Posts Tagged ‘orchestra’

Beware of Easy Solutions

Thursday, April 17th, 2014

By Brian Taylor Goldstein, Esq. A conductor we manage has been invited to conduct one of the orchestras of a University in the United States later this year. He has worked there once before when he conducted performances when he had a J-1 visa. On this occasion however due to the short length of the […]

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Too Fast and Furious To Get A Visa!

Thursday, February 20th, 2014

By Brian Taylor Goldstein, Esq.    Dear Law and Disorder: We filed a P-1 petition for an orchestra that is to perform at our venue. The petition was approved and it includes the orchestra’s conductor. However, the conductor just informed us that he does not want to go the consulate and apply for his P-1 […]

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Gosh, That Sounds Familiar!

Thursday, February 6th, 2014

By Brian Taylor Goldstein, Esq. Dear Law and Disorder: A composer has been commissioned to write an ‘original’ work for a particular soloist or specific chamber ensemble. The commission agreement stipulates that the performing artist is granted exclusivity, giving the artist a certain period of time in which he/she has the sole right to perform […]

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Is The Term “Work-For-Hire” A Magic Phrase?

Thursday, December 12th, 2013

By Brian Taylor Goldstein, Esq. An orchestra wants to commission a composer we represent to create an arrangement of a piece they want to perform. We were hoping that our composer would retain ownership of the arrangement so that in the future if the orchestra, or anyone else, ever wanted to play his arrangement, he […]

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Multiple-Entry Visas: A Safe Bet

Wednesday, February 27th, 2013

By Brian Taylor Goldstein, Esq. Dear Law and Disorder:   I am working on an orchestra tour for the 13-14 Season. We would like to include Canadian dates in the route, but they are neither possible at the beginning or end of the tour. Is it possible on a work visa, for a group to […]

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Dad, May I Borrow the Car?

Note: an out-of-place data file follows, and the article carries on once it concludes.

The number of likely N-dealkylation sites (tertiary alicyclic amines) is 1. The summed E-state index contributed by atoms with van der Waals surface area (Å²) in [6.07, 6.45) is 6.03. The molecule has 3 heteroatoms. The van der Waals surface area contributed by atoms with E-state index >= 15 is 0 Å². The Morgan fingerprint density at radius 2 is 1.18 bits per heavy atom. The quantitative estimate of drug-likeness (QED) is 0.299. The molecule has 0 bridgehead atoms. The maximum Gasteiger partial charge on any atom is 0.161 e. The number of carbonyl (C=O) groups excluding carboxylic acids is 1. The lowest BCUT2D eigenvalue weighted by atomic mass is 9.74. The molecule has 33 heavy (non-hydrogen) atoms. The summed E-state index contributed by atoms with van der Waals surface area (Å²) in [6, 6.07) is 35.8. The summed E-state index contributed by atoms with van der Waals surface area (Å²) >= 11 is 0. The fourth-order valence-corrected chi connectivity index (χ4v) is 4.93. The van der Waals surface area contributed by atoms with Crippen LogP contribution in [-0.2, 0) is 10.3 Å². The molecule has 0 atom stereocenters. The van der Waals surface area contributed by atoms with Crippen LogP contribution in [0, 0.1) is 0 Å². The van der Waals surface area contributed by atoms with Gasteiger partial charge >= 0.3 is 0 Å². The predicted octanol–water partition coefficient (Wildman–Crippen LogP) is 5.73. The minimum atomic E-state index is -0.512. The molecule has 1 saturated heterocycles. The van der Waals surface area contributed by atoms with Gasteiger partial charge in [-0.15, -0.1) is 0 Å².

Wednesday, February 13th, 2013

By Brian Taylor Goldstein, Esq. Dear Law and Disorder: May we borrow music for an orchestral performance from another organization that purchased this music, but is currently not using it? When you write that the other organization “purchased this music”, do you mean that they actually purchased all performance rights to the music or merely […]

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Can We Loan Sheet Music?

Wednesday, November 28th, 2012

By Brian Taylor Goldstein, Esq. Dear Law and Disorder: May we loan music that we own for orchestral performances by other non-profit organizations (schools, community orchestras, etc? Would the other group still need to obtain performing/recording permissions? Could we be liable if they don’t? It depends how define “own.” If by “own”, you mean that […]

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Do We Need Visas For Orchestra Support Staff?

Wednesday, July 18th, 2012

By Brian Taylor Goldstein Dear Brian: We are touring an orchestra in the United States next season and have been grappling with the idea of whether the staff from the concerts team need to have visas for this tour, regardless of whether they are employees or freelance (we’ve had different opinions expressed). In the past, […]

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Am I Obligated To Accept Unsolicited Emails from Managers?

Wednesday, May 23rd, 2012

By Brian Taylor Goldstein Dear FTM Arts Law: I am the executive director of a well-established regional symphony orchestra. As with most orchestras, I frequently receive emails from managers and agents asking me to consider their artists. After a number of emails from the same manager all within the same week, I wrote and told […]

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Charles Anthony, No Unsung Hero

Monday, February 27th, 2012

by James Conlon On February 15, one of the great men of opera passed away. Charles Anthony will be long remembered for the stunning statistics of his career at the Metropolitan Opera: 2,928 performances of 111 roles in 69 operas in 57 years. He appeared there more than any other artist in the Met’s history. […]

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